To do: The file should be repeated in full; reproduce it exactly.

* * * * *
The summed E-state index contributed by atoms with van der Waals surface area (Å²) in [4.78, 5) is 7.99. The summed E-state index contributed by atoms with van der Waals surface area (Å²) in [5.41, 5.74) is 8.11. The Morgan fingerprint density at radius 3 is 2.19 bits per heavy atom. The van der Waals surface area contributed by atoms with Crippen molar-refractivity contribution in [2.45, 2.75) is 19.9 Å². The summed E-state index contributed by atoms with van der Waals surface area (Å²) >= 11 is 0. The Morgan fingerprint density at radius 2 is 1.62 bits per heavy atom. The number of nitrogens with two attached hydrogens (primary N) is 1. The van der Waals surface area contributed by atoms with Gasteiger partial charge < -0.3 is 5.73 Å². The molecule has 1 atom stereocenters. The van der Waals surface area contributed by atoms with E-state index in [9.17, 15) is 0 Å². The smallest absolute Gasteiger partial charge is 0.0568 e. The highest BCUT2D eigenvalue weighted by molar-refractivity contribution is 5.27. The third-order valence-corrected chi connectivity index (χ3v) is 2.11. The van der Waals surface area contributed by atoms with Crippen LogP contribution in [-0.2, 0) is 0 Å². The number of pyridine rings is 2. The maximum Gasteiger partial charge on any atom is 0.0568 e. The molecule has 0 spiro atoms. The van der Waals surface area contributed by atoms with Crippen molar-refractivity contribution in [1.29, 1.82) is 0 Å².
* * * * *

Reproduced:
The summed E-state index contributed by atoms with van der Waals surface area (Å²) in [4.78, 5) is 7.99. The summed E-state index contributed by atoms with van der Waals surface area (Å²) in [5.41, 5.74) is 8.11. The Morgan fingerprint density at radius 3 is 2.19 bits per heavy atom. The van der Waals surface area contributed by atoms with Crippen molar-refractivity contribution in [2.45, 2.75) is 19.9 Å². The summed E-state index contributed by atoms with van der Waals surface area (Å²) >= 11 is 0. The Morgan fingerprint density at radius 2 is 1.62 bits per heavy atom. The number of nitrogens with two attached hydrogens (primary N) is 1. The van der Waals surface area contributed by atoms with Gasteiger partial charge < -0.3 is 5.73 Å². The molecule has 1 atom stereocenters. The van der Waals surface area contributed by atoms with E-state index in [9.17, 15) is 0 Å². The smallest absolute Gasteiger partial charge is 0.0568 e. The highest BCUT2D eigenvalue weighted by molar-refractivity contribution is 5.27. The third-order valence-corrected chi connectivity index (χ3v) is 2.11. The van der Waals surface area contributed by atoms with Crippen LogP contribution in [-0.2, 0) is 0 Å². The number of pyridine rings is 2. The maximum Gasteiger partial charge on any atom is 0.0568 e. The molecule has 0 spiro atoms. The van der Waals surface area contributed by atoms with Crippen molar-refractivity contribution in [1.29, 1.82) is 0 Å².